3 thick strips of orange zest
1/2 vanilla pod

  1. Make the pastry
    If using a food processor, add the cubed butter, flour and icing sugar into the bowl and process until the mixture resembles ground almonds. Pour in the beaten egg and pulse until the dough starts forming a ball.
    If making by hand, rub the butter into the flour and icing sugar with your fingertips until it resembles breadcrumbs. Then add in the egg in a well in the centre and gradually draw in the flour and mix until a dough forms.
    Bring it all together into a circular disc shape and wrap in clingfilm. Chill in the fridge for at least 30 minutes.
  2. Make the filling
    In the unwashed food processor, cream the butter and sugar together until light and fluffy. Gradually add in the beaten eggs. It will look curdled, don’t worry. Scrape down the sides of the bowl to bring in any unbeaten butter and sugar mixture. Add in the ground almonds, flour and orange zest, and mix together for a few seconds until well incorporated.
  3. Roll out the chilled pastry onto a lightly floured surface to about 3mm thickness. Start by flattening it out all over by tapping it with the rolling pin, turning it 90 degrees at a time until it has about doubled in size. Then roll out the pastry sheet, turning it 90 degrees every few rolls until it has reached the desired thickness. To transfer onto the flan tin, roll the pastry up onto the rolling pin, then gently unroll over the tin. Press the pastry right into the edges of the tin and the sides so it will form the fluted edge. Trim the edges and chill in the fridge for another 30 minutes.
  4. Make the poached pears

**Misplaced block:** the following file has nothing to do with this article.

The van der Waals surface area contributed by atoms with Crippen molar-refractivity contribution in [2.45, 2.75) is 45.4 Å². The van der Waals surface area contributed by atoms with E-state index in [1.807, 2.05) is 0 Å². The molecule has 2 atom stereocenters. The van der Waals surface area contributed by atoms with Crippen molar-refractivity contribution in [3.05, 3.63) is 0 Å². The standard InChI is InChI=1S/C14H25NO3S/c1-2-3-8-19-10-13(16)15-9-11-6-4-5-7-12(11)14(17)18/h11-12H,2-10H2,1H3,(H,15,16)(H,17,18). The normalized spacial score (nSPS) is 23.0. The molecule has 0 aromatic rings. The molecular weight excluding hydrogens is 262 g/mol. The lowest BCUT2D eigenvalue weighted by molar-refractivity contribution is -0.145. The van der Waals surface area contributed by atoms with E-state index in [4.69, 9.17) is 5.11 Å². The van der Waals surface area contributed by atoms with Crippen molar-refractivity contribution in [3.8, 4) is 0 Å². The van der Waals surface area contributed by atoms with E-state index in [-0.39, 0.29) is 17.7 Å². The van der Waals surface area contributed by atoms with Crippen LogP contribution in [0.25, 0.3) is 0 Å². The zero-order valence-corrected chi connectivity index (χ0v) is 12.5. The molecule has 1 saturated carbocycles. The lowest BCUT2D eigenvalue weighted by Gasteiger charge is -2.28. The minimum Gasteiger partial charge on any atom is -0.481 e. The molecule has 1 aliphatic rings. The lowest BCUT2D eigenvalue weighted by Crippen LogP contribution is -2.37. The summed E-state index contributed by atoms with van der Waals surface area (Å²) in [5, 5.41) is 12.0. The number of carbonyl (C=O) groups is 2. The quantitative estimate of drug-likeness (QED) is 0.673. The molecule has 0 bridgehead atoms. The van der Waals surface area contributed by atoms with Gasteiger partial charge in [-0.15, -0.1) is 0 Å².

In a small saucepan, dissolve the sugar with 500ml of water. Add in everything else, and top up with some water if required to cover the pears. Cover the surface with some baking parchment and weigh down with a small lid or dish to keep the pears submerged. Simmer for 15-20 minutes, depending on initial ripeness. Check they’re done with a small knife – it should pierce the pear easily to the middle. Remove from the liquid and cool.
  5. Preheat the oven to 190°C/fan 170°C and place a baking tray in it.
  6. Spoon the frangipane filling into the pastry case until a few millimetres to the top, and smooth out the surface.
  7. Slice each pear into half lengthwise. Remove the core with a teaspoon. Slice each halved pear finely horizontally. Slide your knife under and push down on the pear slices slightly to fan them out. Lift them and place on the frangipane filling. Repeat with the remaining pears, and arrange the slices in a circle to form a six-petal flower.
  8. Place the tin on the baking tray in the oven. Bake for 50 minutes until the almond filling and pastry are golden brown.
  9. Cool in the tin for a few minutes, then remove and cool further on a wire rack. Serve warm or at room temperature with crème fraiche, or have it on its own like I did.